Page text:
FICO? Or FAKO? Don't Let Bogus Credit Scores Increase Your Mortgage Rate!

Many mortgage writers (including this one) advise prospective homebuyers to get their free credit reports and purchase their credit scores before shopping for a mortgage. We make this recommendation because your down payment and your credit score are arguably the two biggest factors lenders use to determine your mortgage rate, or if you can get approved for a home loan at all.

Consumer-pulled FICOs Differ from Lender-pulled FICOs

That's not the whole story, however. The credit scores that consumers are allowed to purchase are NOT the same scores used by most lenders. We reported on the LendingTree blog a few weeks ago that in fact there are several credit bureaus, each with many versions of their scoring systems and different formulas for calculating a score. There are FICO scores geared toward mortgage lenders, auto lenders, insurers, etc. Other mortgage lenders even have their own proprietary scoring systems. Consumers are not allowed to purchase any of those scores.

The nice folks at Consumer Reports reported this in their July issue. They don't recommend paying for your credit scores because about one-fourth of the time the score provided differs from what lenders come up with by a full category or tier. And it gets worse for half of consumers -- the Consumer Financial Protection Bureau (CFPB) found that discrepancies were much greater for those with better-than-median credit scores. If, for example, your consumer score is 720, you fall into the second-best group for mortgage pricing according to Fannie Mae. But if a lender says your score is 699, you drop down two tiers and could incur thousands of dollars in extra fees (called risk-based pricing adjustments).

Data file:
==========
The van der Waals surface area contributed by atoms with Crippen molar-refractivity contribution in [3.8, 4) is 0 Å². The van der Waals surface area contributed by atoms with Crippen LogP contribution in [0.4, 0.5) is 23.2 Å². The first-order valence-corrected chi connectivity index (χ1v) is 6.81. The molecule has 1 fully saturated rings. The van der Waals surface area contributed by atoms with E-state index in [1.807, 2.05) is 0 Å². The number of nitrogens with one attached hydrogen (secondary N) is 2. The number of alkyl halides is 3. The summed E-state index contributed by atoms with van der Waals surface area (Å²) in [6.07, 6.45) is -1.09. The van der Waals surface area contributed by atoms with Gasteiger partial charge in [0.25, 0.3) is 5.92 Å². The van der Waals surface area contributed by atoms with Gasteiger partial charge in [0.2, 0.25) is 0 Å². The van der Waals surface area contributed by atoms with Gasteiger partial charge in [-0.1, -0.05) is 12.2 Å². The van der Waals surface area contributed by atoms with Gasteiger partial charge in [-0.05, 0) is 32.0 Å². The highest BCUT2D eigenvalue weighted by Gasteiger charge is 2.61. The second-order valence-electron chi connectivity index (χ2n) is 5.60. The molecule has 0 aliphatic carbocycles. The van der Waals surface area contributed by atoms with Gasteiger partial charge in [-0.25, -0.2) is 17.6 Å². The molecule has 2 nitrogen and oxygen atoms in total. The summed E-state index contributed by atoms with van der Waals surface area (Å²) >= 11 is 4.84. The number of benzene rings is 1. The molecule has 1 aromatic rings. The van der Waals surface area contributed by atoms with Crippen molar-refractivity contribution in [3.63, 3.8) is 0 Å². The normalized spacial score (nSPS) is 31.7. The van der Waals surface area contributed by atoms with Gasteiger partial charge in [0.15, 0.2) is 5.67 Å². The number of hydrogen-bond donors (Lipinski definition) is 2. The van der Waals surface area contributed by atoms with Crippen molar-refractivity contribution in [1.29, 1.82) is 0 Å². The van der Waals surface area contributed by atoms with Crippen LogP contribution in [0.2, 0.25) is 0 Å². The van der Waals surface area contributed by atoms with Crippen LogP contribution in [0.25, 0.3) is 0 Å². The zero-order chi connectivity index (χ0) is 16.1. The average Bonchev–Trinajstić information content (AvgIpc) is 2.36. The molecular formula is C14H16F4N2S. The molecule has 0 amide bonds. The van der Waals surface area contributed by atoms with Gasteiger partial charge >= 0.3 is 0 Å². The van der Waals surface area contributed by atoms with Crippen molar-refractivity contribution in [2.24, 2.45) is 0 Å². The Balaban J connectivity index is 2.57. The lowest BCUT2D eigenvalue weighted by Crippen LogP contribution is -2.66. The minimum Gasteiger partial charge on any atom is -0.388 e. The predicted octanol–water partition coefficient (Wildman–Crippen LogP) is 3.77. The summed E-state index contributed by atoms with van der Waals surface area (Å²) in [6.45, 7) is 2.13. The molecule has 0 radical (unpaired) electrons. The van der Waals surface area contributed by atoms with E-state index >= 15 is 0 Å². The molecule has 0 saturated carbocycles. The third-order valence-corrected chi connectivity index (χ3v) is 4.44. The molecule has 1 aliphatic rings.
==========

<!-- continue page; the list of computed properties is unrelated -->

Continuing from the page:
What Can You Do About Credit Score Discrepancies?

If you have no idea what your credit score is, it's probably worth buying it to learn what you're dealing with. It also gives you a starting point when negotiating with lenders. If you don't know, the conversation could go something like this: "Well, Mr. Jones, your representative credit score is 699, so there is a 1.5 point pricing adjustment added to your loan fees." "Um, OK."

If you do know, your answer might be: "I have my credit score right here and it's 720. If you can't make this pricing adjustment go away, I'll go to a lender that uses a different scoring system. I have a 75 percent chance of finding one."

Consumer Reports Says Get Multiple Loan Quotes -- ALWAYS

Consumer Reports says that shopping around for your mortgage helps ensure the best deal, even if you don't know which credit reporting system mortgage lenders are using.

"Always shop for credit at multiple lending sources to find the best rate. Even if lenders won’t divulge their secret scores, getting rate quotes from several will reveal the best deal based on the numerous—and probably different—scoring systems used by prospective creditors."

Call around, visit several lenders or check online. Completing one form at helps you accomplish this in a single step and could save you thousands of dollars in mortgage costs.

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